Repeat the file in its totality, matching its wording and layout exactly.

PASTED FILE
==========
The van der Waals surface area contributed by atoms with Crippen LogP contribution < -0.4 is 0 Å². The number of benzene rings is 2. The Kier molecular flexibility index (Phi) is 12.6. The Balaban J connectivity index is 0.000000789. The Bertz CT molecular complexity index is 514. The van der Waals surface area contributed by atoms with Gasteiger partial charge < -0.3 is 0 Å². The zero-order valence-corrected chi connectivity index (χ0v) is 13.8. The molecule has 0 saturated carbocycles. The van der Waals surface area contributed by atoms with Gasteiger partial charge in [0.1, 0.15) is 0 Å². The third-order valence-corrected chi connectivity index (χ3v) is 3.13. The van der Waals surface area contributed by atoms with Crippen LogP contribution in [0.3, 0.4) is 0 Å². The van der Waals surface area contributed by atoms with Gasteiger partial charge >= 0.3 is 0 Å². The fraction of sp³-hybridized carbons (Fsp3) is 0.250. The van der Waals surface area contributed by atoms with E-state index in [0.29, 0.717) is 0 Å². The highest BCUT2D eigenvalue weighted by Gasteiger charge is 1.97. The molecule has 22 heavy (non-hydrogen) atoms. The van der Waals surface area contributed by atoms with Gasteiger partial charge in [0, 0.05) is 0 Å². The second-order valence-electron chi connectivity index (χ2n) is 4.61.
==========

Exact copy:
The van der Waals surface area contributed by atoms with Crippen LogP contribution < -0.4 is 0 Å². The number of benzene rings is 2. The Kier molecular flexibility index (Phi) is 12.6. The Balaban J connectivity index is 0.000000789. The Bertz CT molecular complexity index is 514. The van der Waals surface area contributed by atoms with Gasteiger partial charge < -0.3 is 0 Å². The zero-order valence-corrected chi connectivity index (χ0v) is 13.8. The molecule has 0 saturated carbocycles. The van der Waals surface area contributed by atoms with Gasteiger partial charge in [0.1, 0.15) is 0 Å². The third-order valence-corrected chi connectivity index (χ3v) is 3.13. The van der Waals surface area contributed by atoms with Crippen LogP contribution in [0.3, 0.4) is 0 Å². The van der Waals surface area contributed by atoms with Gasteiger partial charge >= 0.3 is 0 Å². The fraction of sp³-hybridized carbons (Fsp3) is 0.250. The van der Waals surface area contributed by atoms with E-state index in [0.29, 0.717) is 0 Å². The highest BCUT2D eigenvalue weighted by Gasteiger charge is 1.97. The molecule has 22 heavy (non-hydrogen) atoms. The van der Waals surface area contributed by atoms with Gasteiger partial charge in [0, 0.05) is 0 Å². The second-order valence-electron chi connectivity index (χ2n) is 4.61.